“This is consistent with the Samaritan,” Kate said. “Again, he sees himself as a good guy and doesn’t want to destroy property if he can avoid it.”
Mazur shook his head as he reached for his phone. He called Calhoun, and after a quick exchange they agreed she or one of her technicians would come straight away. “Did any of the people who reported stolen cars used in the Samaritan killings have any kind of trouble with the law?”
“No. I investigated them all. But that doesn’t mean we shouldn’t talk to the Thompsons.”
“Long-haul trucker would know his way around the interstates.”
“Yes, he would.”
Mazur and Kate drove to the home of Bob and Lynda Thompson. The house was a one-story brick home that looked no bigger than fifteen hundred square feet. There were toys in the front yard and a dog sitting on the front steps.
They walked to the front door. Kate stood to the right of the door while Mazur rang the bell. He moved to the left side. Both had heard of too many cops who had been killed making routine calls.
The front door opened to a plump redhead with a toddler on her hip. “You must be cops. You here about my van?”
“We are,” Mazur said, holding up his badge. “We found it. Are you Mrs. Thompson?”
“Yeah, that’s me.” She grinned and stepped out onto the porch. “Thank God. If I have to bum one more ride with my mother today I might go nuts. When can I get it back?”
“We have a forensic team going over it now,” Mazur said.
“That’s kind of intense for a stolen van, isn’t it?”
“We think the car was used in a murder,” Kate said.
“Murder?” Lynda shook her head, her eyes wide. For a moment she stared at them, like she expected a punch line. When one didn’t come, she asked, “Who would use a minivan for that?”
“Someone who didn’t want to look dangerous,” Kate said. “Is your husband home?”
“No, he’s traveling. He dropped us off this morning and then had to leave again when the boss called and had a last-minute load for him to deliver. Won’t be back until Friday.” The toddler grabbed her hair and pulled hard, making the woman frown and push his hand away.
“Where is he now?”
“Five hours from here. I never know where he is half the time. He works a lot. We’re saving for a bigger house with another baby on the way.” She set the toddler down. “Why’re you asking all these questions about us?”
“We’re just trying to determine who shot the victim,” Kate said.
“Well, if you need to blame anybody for that van being stolen, it’s me. I was distracted right before we took off, and I left the keys in the unlocked car. Bob wasn’t thrilled, but he knows I get spacey when I’m pregnant.” She patted her gently rounded tummy. “We headed out of town and didn’t realize it was gone until this morning.”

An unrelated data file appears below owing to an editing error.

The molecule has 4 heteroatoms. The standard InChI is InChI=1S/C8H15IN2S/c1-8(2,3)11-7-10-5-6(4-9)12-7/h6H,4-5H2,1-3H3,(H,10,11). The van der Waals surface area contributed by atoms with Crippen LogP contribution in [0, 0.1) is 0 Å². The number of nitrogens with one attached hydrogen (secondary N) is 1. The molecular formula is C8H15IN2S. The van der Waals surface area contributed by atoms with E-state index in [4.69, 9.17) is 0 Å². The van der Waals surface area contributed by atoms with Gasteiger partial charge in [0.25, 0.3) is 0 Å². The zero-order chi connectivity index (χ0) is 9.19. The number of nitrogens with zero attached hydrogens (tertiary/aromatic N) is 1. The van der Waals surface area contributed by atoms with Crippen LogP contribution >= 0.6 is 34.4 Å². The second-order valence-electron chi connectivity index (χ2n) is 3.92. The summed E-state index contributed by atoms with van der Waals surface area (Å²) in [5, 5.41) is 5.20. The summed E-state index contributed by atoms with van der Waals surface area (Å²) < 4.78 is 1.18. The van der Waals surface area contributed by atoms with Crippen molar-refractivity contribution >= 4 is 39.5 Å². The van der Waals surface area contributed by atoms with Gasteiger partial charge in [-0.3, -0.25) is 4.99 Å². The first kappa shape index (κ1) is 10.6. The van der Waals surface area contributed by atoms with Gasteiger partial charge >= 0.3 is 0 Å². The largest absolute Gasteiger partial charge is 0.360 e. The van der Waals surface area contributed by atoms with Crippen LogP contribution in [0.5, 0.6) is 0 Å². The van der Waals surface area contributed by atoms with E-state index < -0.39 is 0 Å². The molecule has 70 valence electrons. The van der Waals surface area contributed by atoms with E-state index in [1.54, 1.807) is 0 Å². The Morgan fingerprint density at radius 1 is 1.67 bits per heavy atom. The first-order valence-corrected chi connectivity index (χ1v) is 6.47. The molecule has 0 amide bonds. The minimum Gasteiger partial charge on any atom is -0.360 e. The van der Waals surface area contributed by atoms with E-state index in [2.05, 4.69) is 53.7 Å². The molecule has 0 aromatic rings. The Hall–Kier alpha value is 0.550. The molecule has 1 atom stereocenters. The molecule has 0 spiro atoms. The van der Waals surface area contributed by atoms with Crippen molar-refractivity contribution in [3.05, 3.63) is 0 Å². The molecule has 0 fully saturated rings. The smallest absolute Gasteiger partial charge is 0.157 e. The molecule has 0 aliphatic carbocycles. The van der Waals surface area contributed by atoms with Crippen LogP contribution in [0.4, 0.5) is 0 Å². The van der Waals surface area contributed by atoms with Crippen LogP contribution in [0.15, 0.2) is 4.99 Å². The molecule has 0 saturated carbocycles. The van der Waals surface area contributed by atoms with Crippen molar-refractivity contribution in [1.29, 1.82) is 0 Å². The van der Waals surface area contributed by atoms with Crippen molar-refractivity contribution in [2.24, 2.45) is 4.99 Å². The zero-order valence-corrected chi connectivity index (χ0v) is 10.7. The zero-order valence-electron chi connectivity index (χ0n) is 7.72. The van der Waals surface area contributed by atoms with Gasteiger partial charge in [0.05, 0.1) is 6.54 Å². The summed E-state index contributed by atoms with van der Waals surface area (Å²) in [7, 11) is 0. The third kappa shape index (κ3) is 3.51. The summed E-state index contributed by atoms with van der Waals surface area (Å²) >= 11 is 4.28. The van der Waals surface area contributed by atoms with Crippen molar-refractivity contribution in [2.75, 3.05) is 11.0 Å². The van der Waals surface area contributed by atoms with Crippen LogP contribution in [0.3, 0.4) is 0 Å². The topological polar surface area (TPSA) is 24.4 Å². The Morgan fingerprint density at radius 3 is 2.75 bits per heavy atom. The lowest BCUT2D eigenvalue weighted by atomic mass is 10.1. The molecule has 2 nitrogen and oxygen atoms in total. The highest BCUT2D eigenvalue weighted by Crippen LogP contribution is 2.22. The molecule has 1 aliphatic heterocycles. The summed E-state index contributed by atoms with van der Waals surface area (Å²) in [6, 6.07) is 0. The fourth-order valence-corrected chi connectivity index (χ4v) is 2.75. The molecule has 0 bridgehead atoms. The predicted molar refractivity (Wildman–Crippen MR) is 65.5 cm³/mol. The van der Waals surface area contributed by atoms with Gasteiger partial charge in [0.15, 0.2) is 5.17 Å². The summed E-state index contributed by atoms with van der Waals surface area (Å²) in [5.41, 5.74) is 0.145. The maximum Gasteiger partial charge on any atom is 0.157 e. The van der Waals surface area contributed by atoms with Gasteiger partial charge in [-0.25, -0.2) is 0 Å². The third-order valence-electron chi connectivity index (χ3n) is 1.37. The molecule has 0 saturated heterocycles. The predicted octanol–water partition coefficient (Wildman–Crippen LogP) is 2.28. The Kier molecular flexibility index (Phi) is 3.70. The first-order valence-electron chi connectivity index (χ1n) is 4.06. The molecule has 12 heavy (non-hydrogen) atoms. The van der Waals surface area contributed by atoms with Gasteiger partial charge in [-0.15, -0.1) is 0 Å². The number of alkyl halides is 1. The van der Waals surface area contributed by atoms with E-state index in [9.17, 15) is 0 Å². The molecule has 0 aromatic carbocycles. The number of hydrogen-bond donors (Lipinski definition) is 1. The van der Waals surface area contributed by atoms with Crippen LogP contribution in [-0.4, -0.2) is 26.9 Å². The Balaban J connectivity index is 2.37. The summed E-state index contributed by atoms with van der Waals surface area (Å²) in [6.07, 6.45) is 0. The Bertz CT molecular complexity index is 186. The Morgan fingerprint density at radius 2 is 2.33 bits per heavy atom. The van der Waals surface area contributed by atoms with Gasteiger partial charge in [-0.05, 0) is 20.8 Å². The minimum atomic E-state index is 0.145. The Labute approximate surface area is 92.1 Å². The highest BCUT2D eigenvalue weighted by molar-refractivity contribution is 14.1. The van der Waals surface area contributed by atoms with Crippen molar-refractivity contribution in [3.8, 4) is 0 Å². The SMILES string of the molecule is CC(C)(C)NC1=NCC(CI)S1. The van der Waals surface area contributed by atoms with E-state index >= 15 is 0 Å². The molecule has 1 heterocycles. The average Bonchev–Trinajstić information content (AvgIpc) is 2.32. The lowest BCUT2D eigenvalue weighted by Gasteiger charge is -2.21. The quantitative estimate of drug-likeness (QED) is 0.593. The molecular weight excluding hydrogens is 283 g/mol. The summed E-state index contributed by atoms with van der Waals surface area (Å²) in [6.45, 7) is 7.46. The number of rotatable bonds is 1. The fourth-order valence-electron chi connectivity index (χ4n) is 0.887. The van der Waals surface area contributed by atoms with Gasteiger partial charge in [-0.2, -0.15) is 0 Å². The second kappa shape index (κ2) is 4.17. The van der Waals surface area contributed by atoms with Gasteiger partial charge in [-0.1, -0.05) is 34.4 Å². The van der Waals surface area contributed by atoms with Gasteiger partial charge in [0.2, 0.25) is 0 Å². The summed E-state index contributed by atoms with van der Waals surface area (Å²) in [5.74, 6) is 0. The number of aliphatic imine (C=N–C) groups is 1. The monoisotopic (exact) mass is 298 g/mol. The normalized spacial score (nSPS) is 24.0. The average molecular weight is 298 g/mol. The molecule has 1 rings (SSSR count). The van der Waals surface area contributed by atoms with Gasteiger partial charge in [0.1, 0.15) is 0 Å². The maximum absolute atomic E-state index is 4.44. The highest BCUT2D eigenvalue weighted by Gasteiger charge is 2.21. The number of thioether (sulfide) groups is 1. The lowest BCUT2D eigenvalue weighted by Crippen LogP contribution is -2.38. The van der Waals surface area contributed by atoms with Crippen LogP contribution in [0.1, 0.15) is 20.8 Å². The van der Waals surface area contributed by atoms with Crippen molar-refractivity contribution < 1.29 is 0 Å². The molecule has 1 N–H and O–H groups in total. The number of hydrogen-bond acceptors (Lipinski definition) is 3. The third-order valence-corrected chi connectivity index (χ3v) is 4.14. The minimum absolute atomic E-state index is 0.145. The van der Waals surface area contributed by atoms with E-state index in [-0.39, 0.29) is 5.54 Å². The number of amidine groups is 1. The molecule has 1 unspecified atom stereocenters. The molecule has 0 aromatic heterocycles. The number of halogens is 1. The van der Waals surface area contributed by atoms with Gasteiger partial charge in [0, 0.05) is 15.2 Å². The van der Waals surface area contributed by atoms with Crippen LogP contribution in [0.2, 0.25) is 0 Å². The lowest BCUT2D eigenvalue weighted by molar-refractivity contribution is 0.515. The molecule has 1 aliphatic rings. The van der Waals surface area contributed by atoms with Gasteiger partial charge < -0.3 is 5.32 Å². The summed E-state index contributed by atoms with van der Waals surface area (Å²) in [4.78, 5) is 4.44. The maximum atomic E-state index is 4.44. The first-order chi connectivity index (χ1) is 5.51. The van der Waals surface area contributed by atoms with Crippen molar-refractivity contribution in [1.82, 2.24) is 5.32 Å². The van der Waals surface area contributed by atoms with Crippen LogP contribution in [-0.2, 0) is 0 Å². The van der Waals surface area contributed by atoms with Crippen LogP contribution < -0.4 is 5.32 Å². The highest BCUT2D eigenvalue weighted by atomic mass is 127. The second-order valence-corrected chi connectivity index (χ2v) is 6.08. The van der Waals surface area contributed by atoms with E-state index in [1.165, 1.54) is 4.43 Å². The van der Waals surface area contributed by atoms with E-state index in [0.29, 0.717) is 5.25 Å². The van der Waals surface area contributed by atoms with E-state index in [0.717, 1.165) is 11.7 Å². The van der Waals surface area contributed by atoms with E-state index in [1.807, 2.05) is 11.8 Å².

“Do you have security cameras around here?” Mazur asked.
“We don’t, but the guy across the street does. But you can save your breath. Bob already asked him for the tape, but the guy said his machine wasn’t working.”
Mazur looked over his shoulder at the brown stucco home with weeds and overgrown bushes in a front yard covered in scrub and red dirt.
The toddler tried to get around Mazur, but he laid his hand on the boy’s shoulder without a second thought. The boy looked up at Mazur, smiling.
“Thank you, Mrs. Thompson. We’re just trying to cover all the angles.” The edges of his lips lifted as he stared at the boy.
“When can I get my van back?” Lynda asked again.
“It’ll be a few days,” Mazur said.
“A few days?”
“Our forensic team may come by here and roll your prints.” Taking her prints was routine procedure, and given her open and relaxed demeanor, she wasn’t involved.
“To eliminate all the people who were normally in the van. Same goes for your husband.”
“All right,” Lynda said.
Mazur and Kate crossed the street, and he knocked on the neighbor’s door. As they waited, he stared up at the camera. No one came to the door, so he tucked a business card in the crease where the door pressed against the jamb.
After they settled back in his car, he stared at the small house for a long moment as Lynda walked her son inside.
His breath stilled.